Property Issues not Clear-Cut in Occupy Wall Street Zuccotti Park Eviction

In the latest attack by governments on free people, Michael Bloomberg of New York City has ordered his police to evict Occupy Wall Streeters from Zucotti Park. If this wasn’t bad enough, I noticed a libertarian friend post this today:

My thoughts regarding the clearing out Zucotti Park: Good! Zucotti Park is privately owned, therefore, no one has the right to engage in activities its owner deems unsuitable. The property owners were trespassed upon and the protesters initiated force against the property owners. Therefore, the property owners have every right to retaliatory self-defense.

This, sadly, is glib, reactionary and characteristic of the worst kind of right-libertarian thinking. Do any clear-thinking Ayn-Randians recognize the context-dropping that is evident in the above paragraph? Let’s take a closer look.

1. How did they come by it?

First, how did the current owner (Brookfield Office Properties Inc.) become owners of record for it? Did they use state privilege to get it? To earn the money they used to buy it? Or was it some kind of gift from the state?

According to Wikipedia, Zucotti park was created when US Steel wanted to build a building in New York City a little higher than what government officials would allow. In return for government permission, US Steel created the park.

So far I have been unable to find when or how the current owner acquired the park.

US Steel and Brookfield Office Properties Inc. are large corporations. They have benefited from, at the very least, government-granted limited liability protection. This enables them to escape complete accountability for their actions.

Brookfield Office Properties Inc. is a real estate company. It is likely that it benefited from the recent government-created real estate bubble. It may also benefit from various government incentives routinely granted at the local level for construction of arenas, large buildings, etc. Finally, real estate often requires large bank loans. Banks are chartered by the state. They use a state-controlled and -manipulated currency. And banks have the exclusive privilege of using fractional reserve banking to issue more loans than they likely could in a freed market. Finally, the government, through the Federal Reserve, keeps interest rates low. This makes it cheaper for those who borrow, such as real estate companies, and less rewarding for those who save, such as individual workers.

It’s been some time since I have studied the history of US Steel but it wouldn’t surprise me to find that it had benefited from tariffs on imported steel and other bailouts, price controls and/or war contracts.

In conclusion, the park has its origins in state privilege and state control. State power, as readers of this blog will know, is used by some to disadvantage others. It is unfair and illegitimate. Thus you can hardly claim that the current owners have a solid claim to control the park.

2. Do the owners of record use the property?

Second, do the owners of record use the property? When was the last time? Who is actually using the property?

There is an idea called usufruct. Among other meanings, this is the concept that those who use an item of property are the rightful owners, or at least their right to use it should be respected. And this makes sense to me. Any owner of record who doesn’t use their property is a specie of absentee landlord. Why should someone who never uses something have control over it and the people who do actually use it? This makes no sense to me.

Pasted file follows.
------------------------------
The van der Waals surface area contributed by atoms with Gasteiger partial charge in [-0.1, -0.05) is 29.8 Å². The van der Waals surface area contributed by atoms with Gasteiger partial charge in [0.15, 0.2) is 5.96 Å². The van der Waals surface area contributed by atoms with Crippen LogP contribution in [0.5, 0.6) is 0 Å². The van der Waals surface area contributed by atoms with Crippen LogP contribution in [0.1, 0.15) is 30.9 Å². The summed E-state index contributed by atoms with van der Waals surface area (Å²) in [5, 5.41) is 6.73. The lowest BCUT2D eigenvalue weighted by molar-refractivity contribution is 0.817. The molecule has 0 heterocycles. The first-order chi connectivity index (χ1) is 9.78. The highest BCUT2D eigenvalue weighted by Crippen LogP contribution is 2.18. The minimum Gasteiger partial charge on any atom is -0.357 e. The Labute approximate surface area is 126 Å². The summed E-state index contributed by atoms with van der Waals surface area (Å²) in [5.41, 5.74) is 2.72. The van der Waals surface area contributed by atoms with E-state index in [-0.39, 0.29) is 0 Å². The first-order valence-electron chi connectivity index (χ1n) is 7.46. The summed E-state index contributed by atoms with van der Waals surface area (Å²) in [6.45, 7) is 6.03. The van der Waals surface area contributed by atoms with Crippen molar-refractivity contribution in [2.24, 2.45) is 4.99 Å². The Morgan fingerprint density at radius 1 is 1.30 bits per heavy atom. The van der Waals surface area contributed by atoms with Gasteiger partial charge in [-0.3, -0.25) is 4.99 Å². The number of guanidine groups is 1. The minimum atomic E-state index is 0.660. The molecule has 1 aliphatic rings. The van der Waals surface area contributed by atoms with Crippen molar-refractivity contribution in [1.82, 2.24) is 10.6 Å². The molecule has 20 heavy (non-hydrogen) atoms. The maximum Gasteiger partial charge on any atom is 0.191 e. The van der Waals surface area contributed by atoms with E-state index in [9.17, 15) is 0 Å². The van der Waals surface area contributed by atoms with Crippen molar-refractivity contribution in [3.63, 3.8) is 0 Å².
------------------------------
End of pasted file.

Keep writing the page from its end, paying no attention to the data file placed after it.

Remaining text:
Historically, absentee landlordism is a known evil. We can talk about the Irish example, the indigo farmers in India that Gandhi helped or sharecropping in the Southern US after the civil war. But none of them are pretty. Absentee landlordism is a way for some people to control others’ use of natural resources – the earth that is our common human heritage.

3. Did the occupiers agree to abide by the owner of record’s rules?

Third, are there signs posted to the effect that the Occupy Wall Street (OWS) people are not wanted? Were they told they weren’t wanted there? Did the OWS people voluntarily agree to any certain conditions regarding their use of the space?

I haven’t been to Zucotti park, so I don’t know what signs are posted. But I have read that it is exempt from the city government’s nightly curfew. I don’t know if the occupiers were warned about the pending eviction. But I highly doubt that any occupier freely signed a legitimate contract that set any terms for their use of the space.

When we have a space that is not being used by its owner of record but is being used by the public, isn’t it a de facto commons? I think so. Even under current US law (in some areas at least), if one abandons a property and others take up its use, under certain conditions the new users can become the owners of record. If it is a commons, or is de facto owned by the public, whatever Brookfield Office Properties Inc. has to say is null and void. The current users get to make the rules.

If everyday patrons of the park are being denied their normal ability to enjoy the space by the occupiers, then that would be a legitimate cause for action – by a legitimate arbitrator or defense force.

4. Did the owners of record ask the cops to clear it?

Fourth, did the owners of record ask the cops to clear it?